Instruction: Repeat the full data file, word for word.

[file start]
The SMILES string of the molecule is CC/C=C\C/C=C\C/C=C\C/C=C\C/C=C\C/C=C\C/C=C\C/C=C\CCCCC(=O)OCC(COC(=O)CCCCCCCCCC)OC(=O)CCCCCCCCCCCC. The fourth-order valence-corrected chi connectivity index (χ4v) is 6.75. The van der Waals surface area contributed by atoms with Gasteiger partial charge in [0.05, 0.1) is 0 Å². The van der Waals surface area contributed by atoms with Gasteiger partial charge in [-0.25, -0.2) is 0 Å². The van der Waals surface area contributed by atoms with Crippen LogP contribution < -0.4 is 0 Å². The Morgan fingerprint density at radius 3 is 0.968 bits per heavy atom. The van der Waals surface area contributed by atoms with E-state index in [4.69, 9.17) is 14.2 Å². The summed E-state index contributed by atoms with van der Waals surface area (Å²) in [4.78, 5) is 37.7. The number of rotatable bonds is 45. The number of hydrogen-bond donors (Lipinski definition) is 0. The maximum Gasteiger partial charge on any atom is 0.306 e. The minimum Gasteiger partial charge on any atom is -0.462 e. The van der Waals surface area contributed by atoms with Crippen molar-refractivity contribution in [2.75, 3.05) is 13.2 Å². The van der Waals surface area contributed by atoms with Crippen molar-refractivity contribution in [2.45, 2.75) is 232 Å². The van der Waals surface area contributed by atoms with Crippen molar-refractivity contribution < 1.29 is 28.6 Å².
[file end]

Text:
The SMILES string of the molecule is CC/C=C\C/C=C\C/C=C\C/C=C\C/C=C\C/C=C\C/C=C\C/C=C\CCCCC(=O)OCC(COC(=O)CCCCCCCCCC)OC(=O)CCCCCCCCCCCC. The fourth-order valence-corrected chi connectivity index (χ4v) is 6.75. The van der Waals surface area contributed by atoms with Gasteiger partial charge in [0.05, 0.1) is 0 Å². The van der Waals surface area contributed by atoms with Gasteiger partial charge in [-0.25, -0.2) is 0 Å². The van der Waals surface area contributed by atoms with Crippen LogP contribution < -0.4 is 0 Å². The Morgan fingerprint density at radius 3 is 0.968 bits per heavy atom. The van der Waals surface area contributed by atoms with E-state index in [4.69, 9.17) is 14.2 Å². The summed E-state index contributed by atoms with van der Waals surface area (Å²) in [4.78, 5) is 37.7. The number of rotatable bonds is 45. The number of hydrogen-bond donors (Lipinski definition) is 0. The maximum Gasteiger partial charge on any atom is 0.306 e. The minimum Gasteiger partial charge on any atom is -0.462 e. The van der Waals surface area contributed by atoms with Crippen molar-refractivity contribution in [2.75, 3.05) is 13.2 Å². The van der Waals surface area contributed by atoms with Crippen molar-refractivity contribution in [2.45, 2.75) is 232 Å². The van der Waals surface area contributed by atoms with Crippen molar-refractivity contribution < 1.29 is 28.6 Å².